Dark Matter is one of those Canadian television shows that flew silent under the mainstream radar yet has made progressive waves in cult followers, and has for years been lauded for its humor and simplicity while being compared non-stop to Whedon’s Firefly as being the latter’s spiritual successor. Being one of the first to break through the mainstream with the band-of-rebels-and-misfits-travelling-in-a-beloved-and-now-iconic-space-vehicle-while-battling-an-intergalactic-federation, was so short-lived and quote-worthy, it’s almost impossible to miss the comparisons. I’m not even going to open a discussion about Farscape, Stargate and the more expansive Battlestar Galactica, because that would be another argument that would span days with the right crowd.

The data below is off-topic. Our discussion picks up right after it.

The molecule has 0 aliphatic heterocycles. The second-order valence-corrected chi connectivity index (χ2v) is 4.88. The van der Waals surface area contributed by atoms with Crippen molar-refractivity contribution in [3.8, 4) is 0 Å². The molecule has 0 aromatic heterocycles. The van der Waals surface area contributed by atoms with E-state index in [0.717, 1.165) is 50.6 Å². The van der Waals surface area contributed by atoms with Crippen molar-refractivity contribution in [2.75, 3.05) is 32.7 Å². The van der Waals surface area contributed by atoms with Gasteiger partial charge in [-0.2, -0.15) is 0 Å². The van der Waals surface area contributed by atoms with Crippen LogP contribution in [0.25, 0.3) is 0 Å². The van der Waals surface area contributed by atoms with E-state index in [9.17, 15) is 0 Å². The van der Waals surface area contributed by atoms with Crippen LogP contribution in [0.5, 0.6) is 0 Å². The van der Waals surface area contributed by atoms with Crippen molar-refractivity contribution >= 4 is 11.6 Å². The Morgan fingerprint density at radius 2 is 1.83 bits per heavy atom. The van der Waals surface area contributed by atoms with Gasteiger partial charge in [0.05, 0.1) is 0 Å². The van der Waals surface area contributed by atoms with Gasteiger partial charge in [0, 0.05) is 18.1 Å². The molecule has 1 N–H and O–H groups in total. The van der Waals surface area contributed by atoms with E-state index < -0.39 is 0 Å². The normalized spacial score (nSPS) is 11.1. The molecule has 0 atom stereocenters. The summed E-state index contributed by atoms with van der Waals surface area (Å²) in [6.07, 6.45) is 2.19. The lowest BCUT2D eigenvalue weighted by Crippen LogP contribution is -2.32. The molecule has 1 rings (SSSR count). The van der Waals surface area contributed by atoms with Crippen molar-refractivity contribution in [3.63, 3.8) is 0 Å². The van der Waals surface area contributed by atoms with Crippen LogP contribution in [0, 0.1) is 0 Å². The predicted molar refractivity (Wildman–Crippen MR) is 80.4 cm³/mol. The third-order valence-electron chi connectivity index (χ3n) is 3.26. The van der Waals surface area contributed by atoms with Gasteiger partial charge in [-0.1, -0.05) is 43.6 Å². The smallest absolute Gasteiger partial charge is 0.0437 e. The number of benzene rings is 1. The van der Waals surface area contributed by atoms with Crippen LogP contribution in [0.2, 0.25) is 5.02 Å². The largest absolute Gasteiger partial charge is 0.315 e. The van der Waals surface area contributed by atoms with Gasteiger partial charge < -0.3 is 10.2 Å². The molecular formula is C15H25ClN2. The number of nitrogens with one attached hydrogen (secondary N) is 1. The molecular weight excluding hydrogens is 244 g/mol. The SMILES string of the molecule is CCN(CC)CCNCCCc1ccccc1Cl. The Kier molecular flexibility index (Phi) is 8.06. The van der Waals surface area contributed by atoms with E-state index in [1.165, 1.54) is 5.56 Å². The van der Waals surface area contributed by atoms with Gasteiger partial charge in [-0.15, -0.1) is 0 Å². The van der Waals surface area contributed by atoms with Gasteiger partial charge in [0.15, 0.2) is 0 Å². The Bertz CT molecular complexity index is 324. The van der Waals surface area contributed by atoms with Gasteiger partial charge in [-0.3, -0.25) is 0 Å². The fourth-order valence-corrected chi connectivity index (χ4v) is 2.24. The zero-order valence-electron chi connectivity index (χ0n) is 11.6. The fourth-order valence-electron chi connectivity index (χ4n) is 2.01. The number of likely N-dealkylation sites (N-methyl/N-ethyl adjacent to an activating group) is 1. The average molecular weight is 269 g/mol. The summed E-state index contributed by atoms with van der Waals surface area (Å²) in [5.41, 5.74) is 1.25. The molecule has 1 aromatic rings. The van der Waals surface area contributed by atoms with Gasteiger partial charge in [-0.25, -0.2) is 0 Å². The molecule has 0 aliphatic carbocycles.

By the time I’m posting this, Dark Matter, together with its sister show, Killjoys, is already embarking on its third season. I wasn’t exactly warm in welcoming Killjoys, if I recall correctly, three years ago, although I have to admit Luke Macfarlane is so dang easy on the eyes as the rest of the cast.
The premise of Dark Matter is quite simple. Six crew members aboard an unknown space ship wake up with no memories of who they are, and of course they immediately start arguing why they were there in the first place. The pilot episode does a great job of setting up tension aboard the men and women in The Raza (the name of the space vessel) and was quick to establish who’s who amongst them.
— Ethan 🐳 (@ethananarchy) August 18, 2017